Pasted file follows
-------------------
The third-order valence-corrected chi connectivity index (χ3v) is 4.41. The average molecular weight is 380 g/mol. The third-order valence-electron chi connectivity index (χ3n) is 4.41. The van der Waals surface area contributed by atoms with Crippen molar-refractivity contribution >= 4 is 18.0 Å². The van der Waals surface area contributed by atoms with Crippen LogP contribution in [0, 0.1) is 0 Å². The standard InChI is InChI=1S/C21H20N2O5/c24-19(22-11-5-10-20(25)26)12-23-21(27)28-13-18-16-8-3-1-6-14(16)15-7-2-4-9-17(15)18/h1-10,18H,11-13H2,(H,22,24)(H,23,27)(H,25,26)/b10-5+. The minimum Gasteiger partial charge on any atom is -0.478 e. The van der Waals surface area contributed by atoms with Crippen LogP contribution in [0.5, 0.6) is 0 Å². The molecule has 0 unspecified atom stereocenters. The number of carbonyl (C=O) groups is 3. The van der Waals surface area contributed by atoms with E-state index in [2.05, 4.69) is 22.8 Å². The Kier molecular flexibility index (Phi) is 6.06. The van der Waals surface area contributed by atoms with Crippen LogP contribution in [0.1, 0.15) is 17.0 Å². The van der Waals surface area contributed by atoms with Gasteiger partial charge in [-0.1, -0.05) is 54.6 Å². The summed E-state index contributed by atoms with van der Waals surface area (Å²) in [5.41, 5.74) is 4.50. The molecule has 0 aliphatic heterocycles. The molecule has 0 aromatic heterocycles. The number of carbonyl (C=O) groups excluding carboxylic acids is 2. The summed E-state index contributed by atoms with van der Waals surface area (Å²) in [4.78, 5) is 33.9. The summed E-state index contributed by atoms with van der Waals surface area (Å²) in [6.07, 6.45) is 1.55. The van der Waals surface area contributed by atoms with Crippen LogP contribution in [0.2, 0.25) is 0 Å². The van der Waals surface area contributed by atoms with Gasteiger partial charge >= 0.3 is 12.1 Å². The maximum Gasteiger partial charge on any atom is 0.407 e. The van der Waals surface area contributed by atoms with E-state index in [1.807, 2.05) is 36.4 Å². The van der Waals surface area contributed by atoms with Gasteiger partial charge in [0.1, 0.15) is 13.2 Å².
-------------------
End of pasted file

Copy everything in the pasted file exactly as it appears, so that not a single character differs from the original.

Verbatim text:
The third-order valence-corrected chi connectivity index (χ3v) is 4.41. The average molecular weight is 380 g/mol. The third-order valence-electron chi connectivity index (χ3n) is 4.41. The van der Waals surface area contributed by atoms with Crippen molar-refractivity contribution >= 4 is 18.0 Å². The van der Waals surface area contributed by atoms with Crippen LogP contribution in [0, 0.1) is 0 Å². The standard InChI is InChI=1S/C21H20N2O5/c24-19(22-11-5-10-20(25)26)12-23-21(27)28-13-18-16-8-3-1-6-14(16)15-7-2-4-9-17(15)18/h1-10,18H,11-13H2,(H,22,24)(H,23,27)(H,25,26)/b10-5+. The minimum Gasteiger partial charge on any atom is -0.478 e. The van der Waals surface area contributed by atoms with Crippen LogP contribution in [0.5, 0.6) is 0 Å². The molecule has 0 unspecified atom stereocenters. The number of carbonyl (C=O) groups is 3. The van der Waals surface area contributed by atoms with E-state index in [2.05, 4.69) is 22.8 Å². The Kier molecular flexibility index (Phi) is 6.06. The van der Waals surface area contributed by atoms with Crippen LogP contribution in [0.1, 0.15) is 17.0 Å². The van der Waals surface area contributed by atoms with Gasteiger partial charge in [-0.1, -0.05) is 54.6 Å². The summed E-state index contributed by atoms with van der Waals surface area (Å²) in [5.41, 5.74) is 4.50. The molecule has 0 aliphatic heterocycles. The molecule has 0 aromatic heterocycles. The number of carbonyl (C=O) groups excluding carboxylic acids is 2. The summed E-state index contributed by atoms with van der Waals surface area (Å²) in [4.78, 5) is 33.9. The summed E-state index contributed by atoms with van der Waals surface area (Å²) in [6.07, 6.45) is 1.55. The van der Waals surface area contributed by atoms with Crippen LogP contribution in [0.2, 0.25) is 0 Å². The van der Waals surface area contributed by atoms with Gasteiger partial charge >= 0.3 is 12.1 Å². The maximum Gasteiger partial charge on any atom is 0.407 e. The van der Waals surface area contributed by atoms with E-state index in [1.807, 2.05) is 36.4 Å². The van der Waals surface area contributed by atoms with Gasteiger partial charge in [0.1, 0.15) is 13.2 Å².